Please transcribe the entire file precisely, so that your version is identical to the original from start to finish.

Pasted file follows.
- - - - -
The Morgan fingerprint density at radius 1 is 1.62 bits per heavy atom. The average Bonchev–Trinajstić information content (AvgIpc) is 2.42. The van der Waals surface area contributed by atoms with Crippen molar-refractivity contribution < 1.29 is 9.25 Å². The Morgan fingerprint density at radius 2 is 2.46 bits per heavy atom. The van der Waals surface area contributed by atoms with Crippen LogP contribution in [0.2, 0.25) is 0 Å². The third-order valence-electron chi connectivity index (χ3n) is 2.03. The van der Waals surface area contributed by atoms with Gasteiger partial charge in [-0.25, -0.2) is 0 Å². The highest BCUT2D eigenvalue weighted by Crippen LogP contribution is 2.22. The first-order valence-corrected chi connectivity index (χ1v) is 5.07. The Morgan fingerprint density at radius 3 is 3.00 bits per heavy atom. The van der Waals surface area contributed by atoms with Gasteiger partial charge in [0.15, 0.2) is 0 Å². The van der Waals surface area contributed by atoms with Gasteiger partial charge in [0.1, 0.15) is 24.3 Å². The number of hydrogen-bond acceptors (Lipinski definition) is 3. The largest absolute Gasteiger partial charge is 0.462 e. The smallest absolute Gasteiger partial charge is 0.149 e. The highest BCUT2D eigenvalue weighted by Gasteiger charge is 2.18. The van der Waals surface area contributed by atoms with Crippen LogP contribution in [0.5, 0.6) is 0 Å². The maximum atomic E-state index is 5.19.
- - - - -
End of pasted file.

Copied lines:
The Morgan fingerprint density at radius 1 is 1.62 bits per heavy atom. The average Bonchev–Trinajstić information content (AvgIpc) is 2.42. The van der Waals surface area contributed by atoms with Crippen molar-refractivity contribution < 1.29 is 9.25 Å². The Morgan fingerprint density at radius 2 is 2.46 bits per heavy atom. The van der Waals surface area contributed by atoms with Crippen LogP contribution in [0.2, 0.25) is 0 Å². The third-order valence-electron chi connectivity index (χ3n) is 2.03. The van der Waals surface area contributed by atoms with Gasteiger partial charge in [-0.25, -0.2) is 0 Å². The highest BCUT2D eigenvalue weighted by Crippen LogP contribution is 2.22. The first-order valence-corrected chi connectivity index (χ1v) is 5.07. The Morgan fingerprint density at radius 3 is 3.00 bits per heavy atom. The van der Waals surface area contributed by atoms with Gasteiger partial charge in [0.15, 0.2) is 0 Å². The van der Waals surface area contributed by atoms with Gasteiger partial charge in [0.1, 0.15) is 24.3 Å². The number of hydrogen-bond acceptors (Lipinski definition) is 3. The largest absolute Gasteiger partial charge is 0.462 e. The smallest absolute Gasteiger partial charge is 0.149 e. The highest BCUT2D eigenvalue weighted by Gasteiger charge is 2.18. The van der Waals surface area contributed by atoms with Crippen LogP contribution in [0.5, 0.6) is 0 Å². The maximum atomic E-state index is 5.19.